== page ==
Apart from descriptive statistics, block-wise multivariate logistic regression analyses with insomnia as the dependent variable were conducted. Neighbourhood unemployment and residential turnover acted as major independent variables in separate regression models adjusted for relevant covariates. Since neighbourhood characteristics were operationalised as individual level means and months of exposure at the home address (allowing for changes of address), spatial clustering was not accounted for. However, multi-level modelling was applied for the subgroup of non-movers, yielding results no different from one-level logistic regression models. This is why main analyses were based on one-level multivariate logistic regressions, so that comparability of models between all the subgroups including movers was ensured.

In subgroup analyses, we employed the same statistical procedures in order to recognise modification of associations between social neighbourhood characteristics and insomnia by individual social characteristics.

Further, stratification was performed in order to compare the strength of associations between the neighbourhood contextual characteristics and insomnia in participants without and with change of residence which were hypothesised to increase or decrease vulnerability.

The main analyses were conducted in SPSS, versions 17 and 19, the multi-level modelling was done in Stata, version 11.2.


Nearly 12 per cent of the participants reported having insomnia at least two times a week (Table 1). Women were more likely to complain about insomnia than men. Among insomniacs the proportion having low income and education and living in social isolation were significantly higher than among non-insomniacs.

Table 1 Characteristics of the sample, absolute numbers and proportions in per cent, N (%)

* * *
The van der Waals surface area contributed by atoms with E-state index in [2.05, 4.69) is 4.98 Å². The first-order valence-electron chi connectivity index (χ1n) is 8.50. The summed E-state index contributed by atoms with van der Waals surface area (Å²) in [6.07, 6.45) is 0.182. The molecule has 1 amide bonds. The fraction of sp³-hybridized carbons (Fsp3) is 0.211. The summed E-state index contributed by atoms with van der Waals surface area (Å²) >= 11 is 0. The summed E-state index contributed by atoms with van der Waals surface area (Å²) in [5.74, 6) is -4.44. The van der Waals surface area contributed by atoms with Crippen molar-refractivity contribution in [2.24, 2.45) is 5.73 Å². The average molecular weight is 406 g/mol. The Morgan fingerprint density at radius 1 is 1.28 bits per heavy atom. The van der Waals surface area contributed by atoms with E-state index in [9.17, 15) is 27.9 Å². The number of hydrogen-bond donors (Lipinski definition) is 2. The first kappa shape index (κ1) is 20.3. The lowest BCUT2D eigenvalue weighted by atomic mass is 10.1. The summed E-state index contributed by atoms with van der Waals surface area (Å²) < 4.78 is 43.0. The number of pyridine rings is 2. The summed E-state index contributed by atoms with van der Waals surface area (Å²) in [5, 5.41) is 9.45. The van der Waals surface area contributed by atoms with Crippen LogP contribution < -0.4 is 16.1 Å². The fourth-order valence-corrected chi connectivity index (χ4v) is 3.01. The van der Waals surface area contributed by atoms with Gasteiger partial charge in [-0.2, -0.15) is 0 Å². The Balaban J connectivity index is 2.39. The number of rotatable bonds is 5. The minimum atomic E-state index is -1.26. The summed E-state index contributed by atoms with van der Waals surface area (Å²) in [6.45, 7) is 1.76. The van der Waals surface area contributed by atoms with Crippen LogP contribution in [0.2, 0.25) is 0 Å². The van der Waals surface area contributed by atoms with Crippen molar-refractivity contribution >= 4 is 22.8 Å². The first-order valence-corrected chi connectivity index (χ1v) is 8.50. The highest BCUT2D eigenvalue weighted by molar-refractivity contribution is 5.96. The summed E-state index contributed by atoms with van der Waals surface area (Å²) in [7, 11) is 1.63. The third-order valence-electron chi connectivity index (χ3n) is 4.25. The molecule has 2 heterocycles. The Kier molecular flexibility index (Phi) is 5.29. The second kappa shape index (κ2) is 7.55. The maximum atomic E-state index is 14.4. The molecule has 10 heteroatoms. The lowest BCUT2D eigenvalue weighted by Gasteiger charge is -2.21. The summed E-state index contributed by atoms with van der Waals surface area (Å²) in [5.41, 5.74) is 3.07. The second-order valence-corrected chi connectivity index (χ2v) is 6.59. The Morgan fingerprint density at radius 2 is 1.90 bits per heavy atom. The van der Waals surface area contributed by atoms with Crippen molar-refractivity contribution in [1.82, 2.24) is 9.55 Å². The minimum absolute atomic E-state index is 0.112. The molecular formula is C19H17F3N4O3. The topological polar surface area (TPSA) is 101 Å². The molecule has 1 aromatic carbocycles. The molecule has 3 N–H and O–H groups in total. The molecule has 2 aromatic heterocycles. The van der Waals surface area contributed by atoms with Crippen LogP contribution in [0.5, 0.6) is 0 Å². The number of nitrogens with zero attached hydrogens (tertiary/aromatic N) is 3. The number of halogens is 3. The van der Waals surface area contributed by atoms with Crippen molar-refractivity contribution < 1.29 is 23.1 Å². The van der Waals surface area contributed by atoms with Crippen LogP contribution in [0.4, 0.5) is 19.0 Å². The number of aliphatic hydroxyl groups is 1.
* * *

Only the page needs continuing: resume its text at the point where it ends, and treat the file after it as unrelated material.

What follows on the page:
For instance, low education and social isolation were more than two times more prevalent among insomniacs than among non-insomniacs. Regarding changes of residence, no differences between the two groups of movers and non-movers could be observed. Yet, social neighbourhood characteristics of insomniacs and non-insomniacs differed markedly as insomniacs were more often exposed to high neighbourhood unemployment rates and high residential turnover. By trend, insomniacs had been living comparably longer under high exposure to traffic-related noise at night, too.

At the city level, nonparametric correlations between neighbourhood unemployment and residential turnover ranged from 0.39 in 1990 to 0.47 in 2000. Nonparametric correlations between the mean unemployment rate during the ten years prior to the baseline examination and months lived under high residential turnover were weak to moderate, but slightly elevated among the subgroups defined by individual social characteristics (Table 2).

Table 2 Relationship between mean neighbourhood unemployment rate and months under high residential turnover during observation time

In the whole sample, chances of reporting insomnia increased in the third and forth levels of neighbourhood unemployment, even after taking individual social and demographic factors as well as yearly exposure to night-time noise as covariates in multivariate regression models into account (Table 3).